Painting Lessons - Basic Paint Color Behavior
and Theory

To mix color you have to have a basic knowledge of color theory and a hands-on understanding of how paint colors behave with each other.  It is important to understand that when mixing paint, as you are creating a painting, you draw upon your knowledge of color theory and your understanding of how paint colors behave; however it is more of hit and miss and try again to achieve the right color.
Studying the color wheel below is a good place to start learning color theory.  The first thing you should note is the primary colors: Red, Yellow and Blue.

Primary Colors

Theoretically all colors can be mixed from these three colors.  However theory and practical application are very different.  If you were to ask what is pure yellow? I would have to answer “ the absence of red and blue”. The same would be said of pure red, it is the absence of yellow and blue and pure blue is the absence of red and yellow.  To simulate the primary colors in the color wheel below I used warm and cool hues of each color.  For primary Yellow I mixed Cadmium Yellow and Lemmon Yellow. Mixing Cadmium Red and Alizarin Crimson to create a primary Red and the Blue by mixing Phthalo Blue and French Ultramarine.

An example of why it takes two color red paints to achieve a color closer to a primary red, Cadmium Red paint is a warmer red as it has more yellow then Alizarin Crimson paint, which is a cooler red with a blue under tone. By adding them together in almost equal proportions you begin to nullify the yellow and blue in each resulting in a color that is closer to a primary red.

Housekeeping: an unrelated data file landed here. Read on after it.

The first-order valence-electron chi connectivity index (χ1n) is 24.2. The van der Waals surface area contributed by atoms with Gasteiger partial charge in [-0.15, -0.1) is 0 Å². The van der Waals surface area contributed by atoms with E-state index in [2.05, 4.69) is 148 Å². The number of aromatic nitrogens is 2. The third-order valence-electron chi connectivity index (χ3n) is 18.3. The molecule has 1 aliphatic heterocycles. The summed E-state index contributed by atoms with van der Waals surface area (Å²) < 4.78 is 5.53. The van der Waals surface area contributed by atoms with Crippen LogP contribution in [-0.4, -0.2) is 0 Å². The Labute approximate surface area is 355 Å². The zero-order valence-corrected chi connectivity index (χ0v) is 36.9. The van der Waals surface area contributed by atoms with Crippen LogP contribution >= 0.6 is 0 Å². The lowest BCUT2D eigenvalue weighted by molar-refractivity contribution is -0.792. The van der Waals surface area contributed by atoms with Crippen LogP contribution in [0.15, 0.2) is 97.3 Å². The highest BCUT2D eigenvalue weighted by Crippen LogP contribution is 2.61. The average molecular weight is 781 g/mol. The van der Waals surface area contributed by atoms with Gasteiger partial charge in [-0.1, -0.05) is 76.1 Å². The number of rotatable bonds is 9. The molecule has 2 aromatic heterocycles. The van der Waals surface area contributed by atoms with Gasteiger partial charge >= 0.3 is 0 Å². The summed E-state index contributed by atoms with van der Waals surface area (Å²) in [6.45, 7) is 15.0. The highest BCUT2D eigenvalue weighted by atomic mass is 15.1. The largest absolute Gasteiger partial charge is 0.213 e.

The idea of warm and cool color is critical to understanding color theory and practical application of paint.  It is important to have a basic understanding of color theory and to spend time mixing and experimenting with the paint you are working with.

Secondary Colors

The next thing you should notice in the chart is that between the primary colors are the secondary colors. If you look between two primary colors you will see a secondary color.  By mixing any two primary colors you will get a secondary color: Orange, Green, and Violet. 

Here is how it works; by mixing the following primaries you will create secondary colors:
Red and Yellow (primaries) = Orange (secondary)
Yellow and Blue (primaries) = Green (secondary)
Blue and Red (primaries = Violet (secondary)

Complimentary Colors

Another important aspect of color is to understand complimentary colors.  Complimentary colors can be found on the color wheel by looking directly across from one color to the color on the opposite side of the wheel.
The following are the basic complimentary color pairs:

Primary Colors Complimentary Colors
Yellow  Violet
Blue Orange
Red Green

Complimentary colors are very important in painting.  They can be used to increase the intensity of each other when placed side by side.  An example would be orange with its complimentary blue next to it, it will look much more intense then if surrounded by white.   Another important aspect is when compliments are mixed together they create rich neutrals or grays.  With a small amount of one mixed with the other you can achieve shadow tones.

Color Wheel

Color Wheel (Theoretical)

Below is an application of using complimentary color to create shadows. If you are painting a red apple you can create the shadow side by mixing a little green and a touch of blue with the red to create the shadow.

Still Life Painting by Edward Burke

Edward Burke
Still Life in John’s Studio – Oil on Canvas